By Claire Walla
“We’re not looking at it as art, but as a non-conforming structure,” said Zoning Board of Appeals member Brendan Skislock of the 16’ 1” pair of legs standing along the northern wall of 161 Madison Street near downtown Sag Harbor.
All ZBA members repeated this message during Tuesday night’s planning session as the Board met with Vered (who chooses to go by her last name) and Janet Lehr to discuss the fate of “Larry Rivers’ Legs,” the sculpture designed by Rivers in late-60s that now rests along the northern side of the two women’s property.
The Legs currently violate four sections within Chapter 55 of the Village Zoning Code.
However, the meeting ended at a standstill. All parties agreed that certain elements of the Planning Code needed to be clarified by the Village Attorney, Anthony Tohill (who happened to be out sick), before a well-informed decision could be made. The ZBA will revisit the case at its next session October 19.
“The Board made the correct decision,” said Janet Lehr after the meeting. Though she and Vered came expecting to get the final word on their appeal, the Board was on-the-fence about certain legal aspects of the case. Had she and Vered pressed for a decision that night, and had it not gone in their favor, it would have been to their great detriment. According to Board member Gayle Pickering, in order to overturn a decision at that point, Lehr and Vered would have to sue and prove that the Board did not adequately hear their case. (In other words, it would be quite difficult.)
The hot topic now, as the debate continues, concerns the difference between two very similar words: “sculpture” and “structure.” Vered and Lehr purchased the sculpture in 2008 to adorn their property, the former Bethel Baptist Church. They placed the sculpture on a narrow strip of grass along the side of the house, just one foot away from the sidewalk; so, as a safety precaution they secured it into place by laying cement around its base.
According to the zoning board, this is where the trouble begins.
For the duration of Tuesday night’s meeting, the ZBA was operating under the impression that it’s the presence of the cement that actually makes the Legs a structure instead of a sculpture, and by calling it a structure the Board must attach zoning code regulations.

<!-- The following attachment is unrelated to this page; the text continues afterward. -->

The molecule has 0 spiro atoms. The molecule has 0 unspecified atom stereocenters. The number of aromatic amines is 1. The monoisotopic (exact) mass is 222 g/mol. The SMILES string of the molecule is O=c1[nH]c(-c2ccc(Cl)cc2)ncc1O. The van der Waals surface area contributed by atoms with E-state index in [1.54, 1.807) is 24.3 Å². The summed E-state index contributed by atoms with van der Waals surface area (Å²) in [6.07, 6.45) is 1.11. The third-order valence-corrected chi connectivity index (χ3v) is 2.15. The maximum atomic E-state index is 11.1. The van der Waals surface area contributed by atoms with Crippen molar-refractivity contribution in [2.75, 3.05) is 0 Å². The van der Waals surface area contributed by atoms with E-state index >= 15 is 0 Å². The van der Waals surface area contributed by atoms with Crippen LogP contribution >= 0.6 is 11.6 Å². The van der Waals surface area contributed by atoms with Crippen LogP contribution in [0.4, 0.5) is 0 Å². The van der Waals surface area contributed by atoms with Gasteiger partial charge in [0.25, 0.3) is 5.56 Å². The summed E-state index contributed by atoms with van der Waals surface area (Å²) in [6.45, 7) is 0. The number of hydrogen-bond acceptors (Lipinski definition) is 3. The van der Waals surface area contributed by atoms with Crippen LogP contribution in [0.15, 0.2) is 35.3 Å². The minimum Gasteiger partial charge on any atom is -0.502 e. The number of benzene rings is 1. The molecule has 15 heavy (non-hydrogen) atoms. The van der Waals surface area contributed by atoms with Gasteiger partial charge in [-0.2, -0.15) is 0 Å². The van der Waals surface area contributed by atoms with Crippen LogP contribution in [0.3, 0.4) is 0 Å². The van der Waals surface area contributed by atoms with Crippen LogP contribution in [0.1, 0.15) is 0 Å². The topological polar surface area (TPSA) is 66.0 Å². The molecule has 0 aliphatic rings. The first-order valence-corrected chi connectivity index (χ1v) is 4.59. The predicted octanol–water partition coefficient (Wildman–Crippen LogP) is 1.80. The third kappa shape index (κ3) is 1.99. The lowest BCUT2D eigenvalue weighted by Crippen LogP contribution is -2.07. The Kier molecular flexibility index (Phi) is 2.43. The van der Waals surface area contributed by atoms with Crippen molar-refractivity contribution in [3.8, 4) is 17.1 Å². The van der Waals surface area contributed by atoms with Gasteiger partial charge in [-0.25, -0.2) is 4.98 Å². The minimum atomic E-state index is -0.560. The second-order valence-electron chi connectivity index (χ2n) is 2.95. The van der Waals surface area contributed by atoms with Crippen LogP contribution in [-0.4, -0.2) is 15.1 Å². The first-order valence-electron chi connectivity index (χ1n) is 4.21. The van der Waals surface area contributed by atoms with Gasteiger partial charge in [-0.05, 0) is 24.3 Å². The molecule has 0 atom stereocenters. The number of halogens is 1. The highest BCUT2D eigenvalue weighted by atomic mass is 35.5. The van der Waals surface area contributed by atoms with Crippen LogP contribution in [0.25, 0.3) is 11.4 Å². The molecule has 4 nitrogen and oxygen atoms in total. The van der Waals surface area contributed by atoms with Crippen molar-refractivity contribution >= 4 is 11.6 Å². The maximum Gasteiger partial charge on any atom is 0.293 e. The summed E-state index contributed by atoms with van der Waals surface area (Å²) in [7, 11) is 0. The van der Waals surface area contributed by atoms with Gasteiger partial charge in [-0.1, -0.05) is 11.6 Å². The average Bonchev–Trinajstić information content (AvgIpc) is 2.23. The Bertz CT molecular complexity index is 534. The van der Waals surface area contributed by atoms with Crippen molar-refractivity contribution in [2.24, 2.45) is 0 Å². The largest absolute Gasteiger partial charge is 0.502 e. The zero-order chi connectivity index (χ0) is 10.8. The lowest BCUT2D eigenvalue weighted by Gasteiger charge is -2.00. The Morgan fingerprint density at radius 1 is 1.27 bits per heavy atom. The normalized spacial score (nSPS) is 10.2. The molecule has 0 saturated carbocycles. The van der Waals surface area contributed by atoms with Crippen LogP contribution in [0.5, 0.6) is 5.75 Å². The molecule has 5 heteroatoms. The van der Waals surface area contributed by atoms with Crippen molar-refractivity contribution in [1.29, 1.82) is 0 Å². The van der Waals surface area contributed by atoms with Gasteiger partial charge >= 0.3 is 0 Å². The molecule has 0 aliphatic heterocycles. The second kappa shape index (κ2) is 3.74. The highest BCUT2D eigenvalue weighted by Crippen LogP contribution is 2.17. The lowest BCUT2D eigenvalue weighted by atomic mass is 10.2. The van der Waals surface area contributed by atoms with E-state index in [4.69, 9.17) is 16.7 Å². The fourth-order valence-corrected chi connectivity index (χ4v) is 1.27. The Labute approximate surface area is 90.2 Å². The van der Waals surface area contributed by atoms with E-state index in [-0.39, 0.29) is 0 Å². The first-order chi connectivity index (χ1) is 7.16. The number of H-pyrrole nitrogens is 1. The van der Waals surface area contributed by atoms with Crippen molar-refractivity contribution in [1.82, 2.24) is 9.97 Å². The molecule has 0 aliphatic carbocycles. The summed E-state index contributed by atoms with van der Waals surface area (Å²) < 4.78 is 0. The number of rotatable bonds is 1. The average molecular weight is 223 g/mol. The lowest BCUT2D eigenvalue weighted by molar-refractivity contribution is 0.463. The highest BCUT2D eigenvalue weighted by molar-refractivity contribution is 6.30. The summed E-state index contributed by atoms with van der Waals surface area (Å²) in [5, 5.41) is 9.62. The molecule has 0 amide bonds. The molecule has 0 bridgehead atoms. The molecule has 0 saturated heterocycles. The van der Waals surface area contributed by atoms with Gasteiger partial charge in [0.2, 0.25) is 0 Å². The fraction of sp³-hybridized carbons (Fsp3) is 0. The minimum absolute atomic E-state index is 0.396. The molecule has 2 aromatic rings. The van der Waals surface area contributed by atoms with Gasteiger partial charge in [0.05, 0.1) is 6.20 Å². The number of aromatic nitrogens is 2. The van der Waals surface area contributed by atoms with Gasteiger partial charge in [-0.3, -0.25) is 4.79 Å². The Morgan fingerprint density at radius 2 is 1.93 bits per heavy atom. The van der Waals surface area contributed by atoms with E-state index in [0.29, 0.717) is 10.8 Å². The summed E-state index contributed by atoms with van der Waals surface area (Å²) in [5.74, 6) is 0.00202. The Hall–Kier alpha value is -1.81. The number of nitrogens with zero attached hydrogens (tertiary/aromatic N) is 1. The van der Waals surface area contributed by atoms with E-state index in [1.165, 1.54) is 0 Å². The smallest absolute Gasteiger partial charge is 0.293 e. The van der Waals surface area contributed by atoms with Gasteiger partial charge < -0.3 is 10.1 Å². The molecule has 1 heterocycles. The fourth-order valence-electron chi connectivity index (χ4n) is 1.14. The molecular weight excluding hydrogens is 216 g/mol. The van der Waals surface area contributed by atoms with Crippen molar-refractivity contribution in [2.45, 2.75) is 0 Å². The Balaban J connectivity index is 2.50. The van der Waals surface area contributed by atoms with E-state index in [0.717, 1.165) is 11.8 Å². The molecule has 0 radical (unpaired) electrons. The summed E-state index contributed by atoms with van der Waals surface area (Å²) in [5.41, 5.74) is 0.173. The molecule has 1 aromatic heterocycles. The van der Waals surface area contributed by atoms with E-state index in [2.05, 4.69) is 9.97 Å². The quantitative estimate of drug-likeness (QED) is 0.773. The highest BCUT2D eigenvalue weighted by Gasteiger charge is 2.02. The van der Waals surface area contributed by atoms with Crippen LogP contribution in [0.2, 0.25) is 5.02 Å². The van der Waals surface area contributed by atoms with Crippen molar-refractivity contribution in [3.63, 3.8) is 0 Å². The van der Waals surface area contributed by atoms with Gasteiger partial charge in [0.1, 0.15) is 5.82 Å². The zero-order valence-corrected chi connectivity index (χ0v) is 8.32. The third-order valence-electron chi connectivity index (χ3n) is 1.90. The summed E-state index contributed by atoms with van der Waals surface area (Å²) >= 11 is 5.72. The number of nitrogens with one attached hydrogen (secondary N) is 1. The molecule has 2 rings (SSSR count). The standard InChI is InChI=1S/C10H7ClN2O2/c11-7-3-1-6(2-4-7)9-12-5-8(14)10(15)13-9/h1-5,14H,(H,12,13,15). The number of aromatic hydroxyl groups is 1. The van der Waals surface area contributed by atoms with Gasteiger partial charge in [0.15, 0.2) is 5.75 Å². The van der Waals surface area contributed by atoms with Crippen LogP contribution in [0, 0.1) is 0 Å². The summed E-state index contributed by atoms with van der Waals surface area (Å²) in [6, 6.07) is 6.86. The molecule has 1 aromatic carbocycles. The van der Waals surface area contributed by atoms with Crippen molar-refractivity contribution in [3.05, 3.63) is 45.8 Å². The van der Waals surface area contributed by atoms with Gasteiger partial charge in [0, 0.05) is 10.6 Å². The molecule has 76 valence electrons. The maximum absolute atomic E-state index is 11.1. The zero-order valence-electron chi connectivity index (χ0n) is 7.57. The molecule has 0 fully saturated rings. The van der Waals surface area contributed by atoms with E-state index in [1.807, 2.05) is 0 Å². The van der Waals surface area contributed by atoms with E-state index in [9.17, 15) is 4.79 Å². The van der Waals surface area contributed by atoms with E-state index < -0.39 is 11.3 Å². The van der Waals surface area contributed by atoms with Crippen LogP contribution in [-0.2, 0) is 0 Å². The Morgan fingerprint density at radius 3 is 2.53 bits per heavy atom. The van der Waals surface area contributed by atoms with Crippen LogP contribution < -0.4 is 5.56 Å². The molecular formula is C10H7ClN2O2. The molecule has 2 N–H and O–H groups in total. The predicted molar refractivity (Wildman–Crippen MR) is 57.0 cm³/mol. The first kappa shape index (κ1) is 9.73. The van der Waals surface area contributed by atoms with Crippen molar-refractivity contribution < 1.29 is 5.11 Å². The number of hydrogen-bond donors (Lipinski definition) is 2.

“Ok, so I’ll remove the cement,” Vered told the Board in attempt to put the issue to rest.
But the Board could not respond. This was a stumper, and just one example of why the Board hesitated to make a decision without Mr. Tohill’s presence.
As it stands now, in order for the Legs to be considered a legitimate structure they will need to be moved another 34 feet away from the property line (they are currently within a couple feet of both the sidewalk and the house) and they will need to lose about 13 inches off the top (structures should not exceed 15 feet).
“It needs to be moved to a conforming location,” Pickering said after Vered stated her case.
“But, the house is not conforming,” Vered retored.
This seemed to resonate. Member Anthony Hagel said he was “happy to hear the owner’s presentation,” agreeing that “it is unusual in a residential district for a building to come right up to the sidewalk.”
Whereas initially Board members expressed their concerns over making a decision that might set a precedent for future ZBA cases, all seemed content with postponing the decision until October, when Mr. Tohill could better advise discussions.
Other members of the 10-person audience spoke-out about the cultural significance of prominently displaying Rivers’ work of art: photographer Paul Ickovic pressed it as a matter of First Amendment rights (which he read for the crowd), and Vered’s and Lehr’s neighbor Charlie McCarron expressed outrage over the visible presence of art that, in his opinion, has nothing to do with the history of the town. On both accounts, however, the Board reiterated the fact that it’s not a matter of debating the legitimacy of the art itself.
Before the meeting adjourned, community member and local shop owner Susan Youngblood briefly addressed the Board. “What if [the artwork] wasn’t on the ground, but was mounted on the side of the building?”
Again, the Board was stumped. Pickering said that, according to Village Zoning Code, mounted objects can’t extend out further than 18 inches, but beyond that she wasn’t sure if the Legs could legally be affixed to the side of the building.
“Because it would be a shame if you have a no-win situation,” Youngblood continued. “There’s just nowhere else [on the property] to put them.”